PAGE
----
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Ray v. Bokorney


MAY 18, 1971.




APPEAL from the Circuit Court of Cook County; the Hon. ABRAHAM W. BRUSSELL, Judge, presiding.


This is an appeal from an order dismissing plaintiff's complaint with prejudice.

On February 25, 1966, plaintiff filed a lawsuit four days short of the applicable statute of limitations seeking damages for personal injuries she sustained on defendant's property on February 29, 1964. A summons was issued but never served upon defendant. On March 12, 1969, three years later, plaintiff's suit was dismissed for want of prosecution. Immediately thereafter, on March 14, 1969, a subpoena was issued in the case, which had not been reinstated, requiring Burton Katz, manager of the real estate, to disclose the identity and location of the owner, Fred Bokorney. Ten days later, on March 24, 1969, plaintiff filed another action pursuant to Ill. Rev. Stat. (1967) ch. 83 par. 24a *fn1 and served defendant at his address in the State of Minnesota.

In lieu of an answer, defendant filed a motion to dismiss this second suit, contending that plaintiff failed to exercise diligence in obtaining service of summons in the initial suit, as required by Supreme Court Rule 103(b) (Ill. Rev. Stat. (1967) ch. 110A par. 103). *fn2 Affidavits of defendant and his real estate manager were filed in support of the motion. No counter-affidavits were filed by plaintiff. After a hearing, defendant's motion to dismiss was allowed and the suit was dismissed with prejudice.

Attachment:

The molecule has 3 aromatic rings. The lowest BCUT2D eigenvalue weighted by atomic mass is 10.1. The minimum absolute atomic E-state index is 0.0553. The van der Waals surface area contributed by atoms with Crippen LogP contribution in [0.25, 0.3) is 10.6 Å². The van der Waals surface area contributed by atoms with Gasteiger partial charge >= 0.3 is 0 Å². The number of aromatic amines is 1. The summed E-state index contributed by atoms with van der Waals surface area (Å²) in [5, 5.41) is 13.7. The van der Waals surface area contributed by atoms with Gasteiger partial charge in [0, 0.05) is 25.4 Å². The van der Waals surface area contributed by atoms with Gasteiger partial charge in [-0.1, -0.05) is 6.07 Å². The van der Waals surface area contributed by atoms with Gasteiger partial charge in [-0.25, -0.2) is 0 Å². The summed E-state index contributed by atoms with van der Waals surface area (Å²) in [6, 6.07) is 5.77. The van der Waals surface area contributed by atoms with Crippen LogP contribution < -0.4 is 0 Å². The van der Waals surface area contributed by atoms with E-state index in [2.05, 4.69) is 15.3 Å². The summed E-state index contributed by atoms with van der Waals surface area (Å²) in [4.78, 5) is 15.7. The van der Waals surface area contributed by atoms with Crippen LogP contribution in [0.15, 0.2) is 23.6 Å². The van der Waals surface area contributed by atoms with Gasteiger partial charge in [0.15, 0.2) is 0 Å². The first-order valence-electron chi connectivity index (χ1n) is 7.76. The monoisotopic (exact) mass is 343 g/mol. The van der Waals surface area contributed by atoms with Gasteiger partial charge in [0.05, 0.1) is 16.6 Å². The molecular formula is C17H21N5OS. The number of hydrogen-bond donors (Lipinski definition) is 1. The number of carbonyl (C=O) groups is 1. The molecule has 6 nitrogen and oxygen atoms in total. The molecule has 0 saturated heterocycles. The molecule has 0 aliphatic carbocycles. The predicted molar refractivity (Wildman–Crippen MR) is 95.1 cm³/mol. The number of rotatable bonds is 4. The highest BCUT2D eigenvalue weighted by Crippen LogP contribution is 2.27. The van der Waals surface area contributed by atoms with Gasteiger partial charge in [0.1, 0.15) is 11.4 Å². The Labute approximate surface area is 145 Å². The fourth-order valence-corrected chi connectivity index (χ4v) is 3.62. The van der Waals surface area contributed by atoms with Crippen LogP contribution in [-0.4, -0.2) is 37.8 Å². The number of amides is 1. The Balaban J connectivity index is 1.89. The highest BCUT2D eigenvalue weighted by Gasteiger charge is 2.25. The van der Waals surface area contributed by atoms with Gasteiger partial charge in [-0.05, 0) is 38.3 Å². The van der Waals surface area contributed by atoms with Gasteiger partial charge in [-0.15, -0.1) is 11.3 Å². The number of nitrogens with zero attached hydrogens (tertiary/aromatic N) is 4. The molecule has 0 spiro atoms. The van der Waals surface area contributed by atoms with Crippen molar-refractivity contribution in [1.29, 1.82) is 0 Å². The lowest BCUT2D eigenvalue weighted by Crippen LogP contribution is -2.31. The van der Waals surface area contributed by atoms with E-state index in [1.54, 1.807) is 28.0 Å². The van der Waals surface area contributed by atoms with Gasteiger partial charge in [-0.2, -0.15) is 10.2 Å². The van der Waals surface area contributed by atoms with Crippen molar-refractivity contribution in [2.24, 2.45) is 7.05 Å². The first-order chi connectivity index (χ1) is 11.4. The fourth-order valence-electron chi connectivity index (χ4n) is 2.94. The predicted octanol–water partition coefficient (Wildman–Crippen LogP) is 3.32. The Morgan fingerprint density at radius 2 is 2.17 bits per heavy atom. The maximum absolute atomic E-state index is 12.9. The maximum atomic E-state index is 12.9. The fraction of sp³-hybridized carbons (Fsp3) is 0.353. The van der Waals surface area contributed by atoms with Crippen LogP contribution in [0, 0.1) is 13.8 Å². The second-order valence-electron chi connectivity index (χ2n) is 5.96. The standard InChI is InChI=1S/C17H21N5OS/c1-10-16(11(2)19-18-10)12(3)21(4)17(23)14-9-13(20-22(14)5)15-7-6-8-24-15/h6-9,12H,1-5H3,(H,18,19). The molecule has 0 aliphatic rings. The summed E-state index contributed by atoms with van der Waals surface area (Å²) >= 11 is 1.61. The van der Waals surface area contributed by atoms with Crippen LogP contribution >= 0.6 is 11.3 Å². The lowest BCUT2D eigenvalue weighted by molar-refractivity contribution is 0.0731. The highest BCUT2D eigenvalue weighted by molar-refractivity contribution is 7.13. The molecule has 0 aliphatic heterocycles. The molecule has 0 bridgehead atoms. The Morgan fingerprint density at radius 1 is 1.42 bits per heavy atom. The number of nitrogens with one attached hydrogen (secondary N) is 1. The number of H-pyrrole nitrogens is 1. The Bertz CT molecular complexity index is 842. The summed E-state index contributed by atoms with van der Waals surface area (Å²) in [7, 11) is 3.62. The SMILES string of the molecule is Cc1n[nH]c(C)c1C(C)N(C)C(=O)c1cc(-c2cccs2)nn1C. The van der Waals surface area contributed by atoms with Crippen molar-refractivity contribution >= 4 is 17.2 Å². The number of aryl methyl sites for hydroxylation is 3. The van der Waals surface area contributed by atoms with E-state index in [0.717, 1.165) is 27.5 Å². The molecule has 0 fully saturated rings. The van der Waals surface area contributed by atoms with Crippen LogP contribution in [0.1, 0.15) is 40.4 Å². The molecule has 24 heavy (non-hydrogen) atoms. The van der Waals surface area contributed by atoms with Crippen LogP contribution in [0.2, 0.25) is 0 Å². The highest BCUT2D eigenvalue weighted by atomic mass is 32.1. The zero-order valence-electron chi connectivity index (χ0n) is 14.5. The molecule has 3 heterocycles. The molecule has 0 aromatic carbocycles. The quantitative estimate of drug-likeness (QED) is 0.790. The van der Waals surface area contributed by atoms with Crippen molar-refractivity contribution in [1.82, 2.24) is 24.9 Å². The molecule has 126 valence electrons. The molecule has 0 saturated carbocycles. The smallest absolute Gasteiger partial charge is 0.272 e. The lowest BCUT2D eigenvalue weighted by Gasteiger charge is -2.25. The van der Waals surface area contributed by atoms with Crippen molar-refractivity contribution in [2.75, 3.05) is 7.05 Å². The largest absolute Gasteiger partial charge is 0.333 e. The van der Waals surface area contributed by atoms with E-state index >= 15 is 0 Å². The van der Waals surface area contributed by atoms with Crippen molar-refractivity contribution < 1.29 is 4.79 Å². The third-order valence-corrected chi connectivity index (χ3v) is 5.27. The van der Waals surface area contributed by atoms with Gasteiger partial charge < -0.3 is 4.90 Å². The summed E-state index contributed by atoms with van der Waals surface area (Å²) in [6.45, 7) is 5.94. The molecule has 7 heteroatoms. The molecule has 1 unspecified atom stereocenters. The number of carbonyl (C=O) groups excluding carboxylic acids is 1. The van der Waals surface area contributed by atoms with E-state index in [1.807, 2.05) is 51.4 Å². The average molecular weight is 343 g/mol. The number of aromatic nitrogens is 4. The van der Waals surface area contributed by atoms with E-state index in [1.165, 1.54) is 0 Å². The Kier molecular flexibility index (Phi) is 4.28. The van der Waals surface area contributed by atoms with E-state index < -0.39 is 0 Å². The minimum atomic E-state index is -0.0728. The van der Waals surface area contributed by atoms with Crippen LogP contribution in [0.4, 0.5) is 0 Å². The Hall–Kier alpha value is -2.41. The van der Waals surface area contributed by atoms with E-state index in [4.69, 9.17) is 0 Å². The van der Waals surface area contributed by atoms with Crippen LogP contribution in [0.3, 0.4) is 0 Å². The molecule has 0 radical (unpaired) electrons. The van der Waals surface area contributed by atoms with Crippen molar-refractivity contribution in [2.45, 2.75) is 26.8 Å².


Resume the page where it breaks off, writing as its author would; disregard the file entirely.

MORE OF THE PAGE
Plaintiff contends that:

(1) Plaintiff was arbitrarily deprived of her rights which were conferred upon her by an Act of the Legislature being Chapter 83, Section 24a.[*]

(2) The order dismissing the initial suit was an exercise of judicial discretion which cannot be reviewed by collateral attack in the subsequent action.

Of academic interest, it is noted that the Supreme Court Rule 103(b) was amended, effective January 1, 1970, and presently reads:

"If the plaintiff fails to exercise reasonable diligence to obtain service prior to the expiration of the applicable statute of limitations, the action as a whole or as to any unserved defendant may be dismissed without prejudice. If the failure to exercise reasonable diligence to obtain service occurs after the expiration of the applicable statute of limitations, the dismissal shall be with prejudice. In either case the dismissal may be made on the application of any defendant or on the court's own motion."


Plaintiff complains that she was arbitrarily deprived of her rights to maintain her cause of action and cites the following authorities in support of her contention: Casillas v. Rosengren, 86 Ill. App.2d 139; Sachs v. Ohio National Ins. Co., 131 F.2d 134; Patrick v. Burgess Norton Manufacturing Company, 56 Ill. App.2d 145; Boyce v. Snow, 187 Ill. 181; and Roth v. Northern Assurance Co., 32 Ill.2d 40.

In Casillas, supra, the plaintiff was a minor. The cause was dismissed pursuant to court rule for want of prosecution because plaintiff failed to attend a court call. Plaintiff filed a petition pursuant to sec. 72 of the Civil Practice Act (Ill. Rev. Stat. (1965) ch. 110, par. 72) to vacate the dismissal. This petition was denied and plaintiff then filed a new suit pursuant to sec. 24a, supra. This suit was also dismissed and plaintiff appealed.

This court noted at page 143: